Add in the contribution from Luminosa and the whole beer is brighter, the tropical side enhanced and you know you’ve got a good thing going.

At least, you've got a good thing going if you know your stuff as well as Third Barrel does! Very Highly Recommended.

Most of us are familiar with the hop cone, used by brewers for centuries. Then along came hop pellets and now we have Cryo, which is so concentrated that they’ve become an essential in a brewer’s toolbox. 

The word Cryo (or similar) pops up a lot these days and you may be familiar with it through medicine (especially sports) where certain injuries can benefit from Cryotherapy Treatments, a kind of ultra-cold immersion. Cryo comes from the old Greek word for cold. 

On to the hops then which, using liquid nitrogen (which your doctor might use to make a wart vanish), the raw hops are quickly chilled to sub-zero temperatures — after that, the producers shatter it. More on the process here .


O’Hara’s Irish Red Ale, 4.3% ABV, 500 ml bottle Dunnes Stores 

The Carlow Brewing crew is quite proud of their red ale: “This Red stands out in this beer style category. The malt body is as impressive as a bock, albeit in a uniquely Irish way. With an incredibly smooth malt body complimented by caramel tones and perfectly balanced in bitterness, this Irish Red is much more complex than its mainstream rivals.”

O’Hara’s has a very dark red robe but that “dense lasting white head” fails to materialise, though I have to add subsequent top-ups did shape up with a coffee-coloured crown. Roasted caramel stands out in the aromatics. And you get that caramel and toffee flavour on the palate as well, thanks to the addition of a “pinch of roast barley during the brewing process”. The sweetness of the malt and traditional hop flavour combine well. A terrific example of the style gets a major thumbs up from this quarter.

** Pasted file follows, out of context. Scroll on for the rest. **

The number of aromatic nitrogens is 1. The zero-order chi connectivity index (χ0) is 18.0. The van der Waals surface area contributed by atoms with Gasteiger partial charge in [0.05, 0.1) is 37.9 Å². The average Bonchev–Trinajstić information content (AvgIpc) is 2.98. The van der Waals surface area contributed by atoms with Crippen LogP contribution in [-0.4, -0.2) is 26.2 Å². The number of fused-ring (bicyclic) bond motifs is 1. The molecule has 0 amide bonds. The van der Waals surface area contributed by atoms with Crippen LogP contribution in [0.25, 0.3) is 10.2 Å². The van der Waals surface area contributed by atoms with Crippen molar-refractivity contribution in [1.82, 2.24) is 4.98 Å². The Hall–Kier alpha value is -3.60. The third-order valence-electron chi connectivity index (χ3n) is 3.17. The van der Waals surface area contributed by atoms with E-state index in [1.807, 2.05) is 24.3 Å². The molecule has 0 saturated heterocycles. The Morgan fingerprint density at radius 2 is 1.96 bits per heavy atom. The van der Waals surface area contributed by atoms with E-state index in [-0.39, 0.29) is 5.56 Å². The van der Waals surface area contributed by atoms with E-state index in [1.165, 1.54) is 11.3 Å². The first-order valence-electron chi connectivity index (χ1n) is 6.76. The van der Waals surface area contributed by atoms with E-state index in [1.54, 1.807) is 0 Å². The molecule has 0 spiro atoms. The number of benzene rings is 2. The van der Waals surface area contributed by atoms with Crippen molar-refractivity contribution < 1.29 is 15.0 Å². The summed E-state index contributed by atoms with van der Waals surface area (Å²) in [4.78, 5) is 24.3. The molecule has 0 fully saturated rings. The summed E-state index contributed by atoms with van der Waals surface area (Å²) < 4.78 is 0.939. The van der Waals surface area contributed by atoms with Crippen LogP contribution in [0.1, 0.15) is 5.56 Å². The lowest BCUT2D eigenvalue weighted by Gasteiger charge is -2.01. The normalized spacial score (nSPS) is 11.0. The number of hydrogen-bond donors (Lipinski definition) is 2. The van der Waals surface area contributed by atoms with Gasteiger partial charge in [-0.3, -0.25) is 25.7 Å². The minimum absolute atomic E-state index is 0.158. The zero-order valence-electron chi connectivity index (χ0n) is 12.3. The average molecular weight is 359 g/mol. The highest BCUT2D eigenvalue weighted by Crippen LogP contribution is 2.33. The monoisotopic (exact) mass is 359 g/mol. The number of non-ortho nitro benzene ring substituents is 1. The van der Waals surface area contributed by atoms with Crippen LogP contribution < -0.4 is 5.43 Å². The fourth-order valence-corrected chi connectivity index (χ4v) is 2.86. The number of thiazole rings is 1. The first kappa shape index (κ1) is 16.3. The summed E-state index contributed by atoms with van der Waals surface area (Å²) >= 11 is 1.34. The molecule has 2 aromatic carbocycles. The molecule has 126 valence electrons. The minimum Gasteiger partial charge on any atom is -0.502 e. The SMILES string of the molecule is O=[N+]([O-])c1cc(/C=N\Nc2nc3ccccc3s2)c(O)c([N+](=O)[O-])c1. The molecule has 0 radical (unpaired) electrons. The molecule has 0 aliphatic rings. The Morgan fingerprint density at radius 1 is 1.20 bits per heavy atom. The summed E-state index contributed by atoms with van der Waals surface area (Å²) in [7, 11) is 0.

Excellent balance and Very Highly Recommended


They say: Visually the red colour is intensified by the finest roast barley, while subtle hop additions in the kettle give just the right bitterness and aroma to craft this distinctive Irish Red Ale. The traditional red ale style is sweet malt based, dominated by caramel malts which give a sweet malt base complimented by nutty flavours in complete contrast to the Belgian Red ale style which has a distinctly sour character attributed to lactic acid.

For the Geek

Style: Traditional Red Ale

ABV: 4.3%

Plato °: 10.75°

IBU: 34 

Fermentation: Top fermentation 

Availability: Keg (carbonated), Bottle 50cl and 33cl (occasional 41L cask)

Serving Temperature: 6-8°C

Food Pairing: Pairs well with baked and roasted main courses from the oven such as beef hotpot. Also excellent with winter soups. A delicious accompaniment to mature cheddar or soft goat cheeses.

Glass: O’Hara’s tulip glass or O’Hara’s conical glass.